I have been recording synthesized music since the 1990s and have been involved with a handful of black metal, ambient, experimental groups and solo projects over the last two decades, although as of 2010 I have been producing and recording only synth based ambient and Dungeon Synth. 

The idea for Pale Castle came to me in late 2019 as I began to see the future of “dark music” and it’s esthetics. The romanticism of old-school black metal, the re-discovery of what brought me solace and to be in a mental place where I felt I could give it a valiant effort. 

That is when the transformation occurred. 

I found the castle in the dark recesses of my mind. It’s with me now forever. 

And with that said, I will choose to remain quiet about those earlier recordings as I see them as part of an old life. Not that I am ashamed or not proud of my past but rather to exemplify my commitment to the future and to Pale Castle.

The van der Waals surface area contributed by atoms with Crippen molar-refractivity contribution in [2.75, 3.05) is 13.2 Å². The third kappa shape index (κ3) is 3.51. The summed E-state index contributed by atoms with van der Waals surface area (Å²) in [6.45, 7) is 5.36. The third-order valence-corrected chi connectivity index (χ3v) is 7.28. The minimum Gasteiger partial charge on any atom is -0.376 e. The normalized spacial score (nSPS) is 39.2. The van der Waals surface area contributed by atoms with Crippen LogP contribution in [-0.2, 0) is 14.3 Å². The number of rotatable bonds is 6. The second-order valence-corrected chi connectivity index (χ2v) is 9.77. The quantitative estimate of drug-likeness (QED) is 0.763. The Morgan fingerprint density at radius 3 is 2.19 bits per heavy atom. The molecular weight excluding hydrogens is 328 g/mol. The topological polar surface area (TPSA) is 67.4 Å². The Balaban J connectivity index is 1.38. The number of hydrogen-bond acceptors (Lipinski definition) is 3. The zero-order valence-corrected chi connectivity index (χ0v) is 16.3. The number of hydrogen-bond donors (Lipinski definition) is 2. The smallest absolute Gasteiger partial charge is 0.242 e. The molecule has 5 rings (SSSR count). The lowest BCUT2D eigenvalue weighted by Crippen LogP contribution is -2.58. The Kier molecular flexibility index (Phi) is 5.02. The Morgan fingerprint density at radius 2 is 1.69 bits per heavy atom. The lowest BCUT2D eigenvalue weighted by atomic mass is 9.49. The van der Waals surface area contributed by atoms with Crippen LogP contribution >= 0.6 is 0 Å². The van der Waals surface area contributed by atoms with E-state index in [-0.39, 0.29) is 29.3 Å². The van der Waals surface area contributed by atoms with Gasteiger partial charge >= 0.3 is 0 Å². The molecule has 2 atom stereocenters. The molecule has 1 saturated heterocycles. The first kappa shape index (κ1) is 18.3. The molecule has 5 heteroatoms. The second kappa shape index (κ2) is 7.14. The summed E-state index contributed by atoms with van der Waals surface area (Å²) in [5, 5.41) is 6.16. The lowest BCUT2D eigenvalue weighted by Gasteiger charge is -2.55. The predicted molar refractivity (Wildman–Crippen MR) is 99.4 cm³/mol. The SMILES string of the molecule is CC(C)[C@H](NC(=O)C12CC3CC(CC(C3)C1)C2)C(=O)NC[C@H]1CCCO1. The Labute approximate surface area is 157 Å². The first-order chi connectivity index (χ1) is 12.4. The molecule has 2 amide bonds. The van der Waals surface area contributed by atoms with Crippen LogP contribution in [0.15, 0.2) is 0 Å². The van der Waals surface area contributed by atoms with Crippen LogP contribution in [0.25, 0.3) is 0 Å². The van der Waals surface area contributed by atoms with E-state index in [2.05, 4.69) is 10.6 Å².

11. Earlier this year you released the ‘Remember Together, Remember Forever’ cassette, which features both Pale Castle recordings. How is the cassette release doing so far and what do you think about the recent surge in cassette sales as a form of music release?

At time of this interview it is almost gone far as it’s availability on my Bandcamp merch page. 

So that is good, most importantly because that means it is being heard and shared with others and hopefully will bring some to tears, whether they be tears of joy or sadness, so long as they are not tears like those of a crocodile.

That is the goal of my music, to get a genuine emotional response, especially stimuli connected to memories and personal turmoils.